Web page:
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Disinfection with Ozone

by Stacie Kramer and Susanna Leung

Table of Contents:

Definition
Background
The Ozone Journey
Evaluation of Ozone as a Disinfectant
References

Definition:

Ozone is a form of oxygen with the molecular formula O3. It forms when O2 or clean dry air is exposed to a powerful electric current. In nature, it forms in the upper atmosphere when lightning passes through the air. Ozone is unstable and changes to O2 shortly after its formation. It is a powerful oxidant and one of the most powerful disinfectants available in water treatment.

Background:

Ozone was discovered in 1783, by VanMarum but was not named until 1840. In 1857, Siemens developed the first electric discharge ozone generating device and by 1893, it was utilized for potable water disinfection in Oudshoorn, Netherlands. Ozone began gaining popularity in Europe as people realized its potential for disinfection and other uses. Since then, it has become a widely used disinfectant in all parts of Europe. The water treatment plant in Nice, France has continued to use ozone for disinfection since 1906.
Only recently has the use of ozone gained national attention in the United States. Although New York City's Jerome Park Reservoir began applying ozone in its treatment of water for taste and odor control since 1906, there were only 5 water treatment facilities using ozone in the United States in 1987 (3). In the past, America has relied more heavily on less expensive disinfectants such as free chlorine, chlorine dioxide, and chloramines. Recent legislature, such as the Safe Drinking Water Act Amendments, Surface Water Treatment Rule and other proposed bills place stricter rules on both the range and amount of disinfection needed and the concentrations of disinfection-by-products allowed in drinking water. Therefore, the use of free chlorine and other common disinfectants are becoming less cost-effective. Ozone is one of the few disinfectants that can effectively inactivate both Cryptosporidium and Giardia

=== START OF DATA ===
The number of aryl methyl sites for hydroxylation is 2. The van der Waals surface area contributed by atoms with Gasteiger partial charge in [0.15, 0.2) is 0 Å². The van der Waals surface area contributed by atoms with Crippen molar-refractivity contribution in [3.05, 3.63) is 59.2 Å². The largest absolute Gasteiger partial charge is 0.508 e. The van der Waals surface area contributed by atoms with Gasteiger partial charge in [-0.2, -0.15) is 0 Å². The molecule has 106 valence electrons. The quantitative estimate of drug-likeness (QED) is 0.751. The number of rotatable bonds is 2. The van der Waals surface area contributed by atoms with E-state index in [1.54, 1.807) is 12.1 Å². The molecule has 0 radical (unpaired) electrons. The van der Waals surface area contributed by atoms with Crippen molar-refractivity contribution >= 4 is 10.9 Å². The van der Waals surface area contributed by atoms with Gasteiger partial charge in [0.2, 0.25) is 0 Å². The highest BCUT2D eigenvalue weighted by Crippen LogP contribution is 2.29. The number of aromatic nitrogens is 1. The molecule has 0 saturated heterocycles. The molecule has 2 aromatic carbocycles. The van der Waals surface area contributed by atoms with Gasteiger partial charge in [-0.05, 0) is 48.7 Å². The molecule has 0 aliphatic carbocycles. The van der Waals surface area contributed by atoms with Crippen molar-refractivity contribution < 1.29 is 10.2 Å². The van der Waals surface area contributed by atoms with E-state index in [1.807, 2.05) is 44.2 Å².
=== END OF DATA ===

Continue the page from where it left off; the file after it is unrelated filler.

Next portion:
Flow path of ozone in water treatment

The Ozone Journey:

Gas Preparation

Click to download animation

Ozone is a highly unstable molecule with a relatively short half-life. It must therefore be generated on-site. Ozone can be generated from any source of gas which contains oxygen molecules. The most common sources for ozone generation are oxygen gas tanks or air in the atmosphere. Although the use of pure oxygen gas will result in a higher efficiency of ozone generation, it will also increase the initial cost of the gas source. On the other hand, using the atmosphere requires preparation of the gas source. The atmosphere must first be compressed, cleansed and dehumidified (3). Compression of the air serves to increase the concentration of ozone in the supply. The removal of foreign particulate such as dirt and dust is often accomplished through the use of filters. Air humidity is decreased usually by lowering the dew point by refrigeration. Most ozone generators require clean, dry gas for optimal conditions.


Generation

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The clean, dry gas passes through a chamber with a high voltage electric current which discharges electrons into the air. The electrons convert the oxygen molecules to ozone molecules and oxygen atoms. The highly unstable oxygen atoms bond with hydrogen atoms in the air to form hydroxyl radicals. The gas is then injected in the water passing through the system and solubilized. The solubility of ozone in water has been found to obey Henry's Law and is a function of temperature and pH (3). The amount of ozone in the system can be regulated in the generator by adjusting the voltage of the current or the flowrate of the gas. The maximum ozone concentration produced by a generator is 50 g/m3 and the maximum solubility concentration of ozone in water is 40 mg/L (3).